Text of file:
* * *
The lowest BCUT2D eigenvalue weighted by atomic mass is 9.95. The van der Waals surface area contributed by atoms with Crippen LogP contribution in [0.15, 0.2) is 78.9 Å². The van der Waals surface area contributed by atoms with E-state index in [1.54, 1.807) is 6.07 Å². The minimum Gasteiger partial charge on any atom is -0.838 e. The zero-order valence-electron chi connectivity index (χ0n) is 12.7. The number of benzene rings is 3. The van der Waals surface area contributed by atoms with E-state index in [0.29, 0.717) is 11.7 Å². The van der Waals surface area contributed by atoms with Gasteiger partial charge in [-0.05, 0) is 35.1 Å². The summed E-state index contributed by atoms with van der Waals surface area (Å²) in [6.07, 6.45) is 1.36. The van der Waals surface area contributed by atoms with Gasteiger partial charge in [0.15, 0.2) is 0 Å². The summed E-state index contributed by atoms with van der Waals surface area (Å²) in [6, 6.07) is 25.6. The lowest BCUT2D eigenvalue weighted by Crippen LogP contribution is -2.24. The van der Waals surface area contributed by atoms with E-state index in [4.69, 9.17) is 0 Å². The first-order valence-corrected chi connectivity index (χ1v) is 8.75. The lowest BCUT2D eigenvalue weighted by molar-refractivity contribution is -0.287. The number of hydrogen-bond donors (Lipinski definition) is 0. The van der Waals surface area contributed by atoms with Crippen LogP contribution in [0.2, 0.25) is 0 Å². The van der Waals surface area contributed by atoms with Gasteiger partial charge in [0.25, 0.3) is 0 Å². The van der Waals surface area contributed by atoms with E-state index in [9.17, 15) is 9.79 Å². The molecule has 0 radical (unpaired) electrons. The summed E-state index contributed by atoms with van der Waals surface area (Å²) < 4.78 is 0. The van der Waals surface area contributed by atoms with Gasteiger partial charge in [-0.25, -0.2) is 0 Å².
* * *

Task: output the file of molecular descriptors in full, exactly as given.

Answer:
The lowest BCUT2D eigenvalue weighted by atomic mass is 9.95. The van der Waals surface area contributed by atoms with Crippen LogP contribution in [0.15, 0.2) is 78.9 Å². The van der Waals surface area contributed by atoms with E-state index in [1.54, 1.807) is 6.07 Å². The minimum Gasteiger partial charge on any atom is -0.838 e. The zero-order valence-electron chi connectivity index (χ0n) is 12.7. The number of benzene rings is 3. The van der Waals surface area contributed by atoms with E-state index in [0.29, 0.717) is 11.7 Å². The van der Waals surface area contributed by atoms with Gasteiger partial charge in [-0.05, 0) is 35.1 Å². The summed E-state index contributed by atoms with van der Waals surface area (Å²) in [6.07, 6.45) is 1.36. The van der Waals surface area contributed by atoms with Gasteiger partial charge in [0.15, 0.2) is 0 Å². The summed E-state index contributed by atoms with van der Waals surface area (Å²) in [6, 6.07) is 25.6. The lowest BCUT2D eigenvalue weighted by Crippen LogP contribution is -2.24. The van der Waals surface area contributed by atoms with E-state index in [4.69, 9.17) is 0 Å². The first-order valence-corrected chi connectivity index (χ1v) is 8.75. The lowest BCUT2D eigenvalue weighted by molar-refractivity contribution is -0.287. The number of hydrogen-bond donors (Lipinski definition) is 0. The van der Waals surface area contributed by atoms with Crippen LogP contribution in [0.2, 0.25) is 0 Å². The van der Waals surface area contributed by atoms with Gasteiger partial charge in [0.25, 0.3) is 0 Å². The van der Waals surface area contributed by atoms with E-state index in [9.17, 15) is 9.79 Å². The molecule has 0 radical (unpaired) electrons. The summed E-state index contributed by atoms with van der Waals surface area (Å²) < 4.78 is 0. The van der Waals surface area contributed by atoms with Gasteiger partial charge in [-0.25, -0.2) is 0 Å².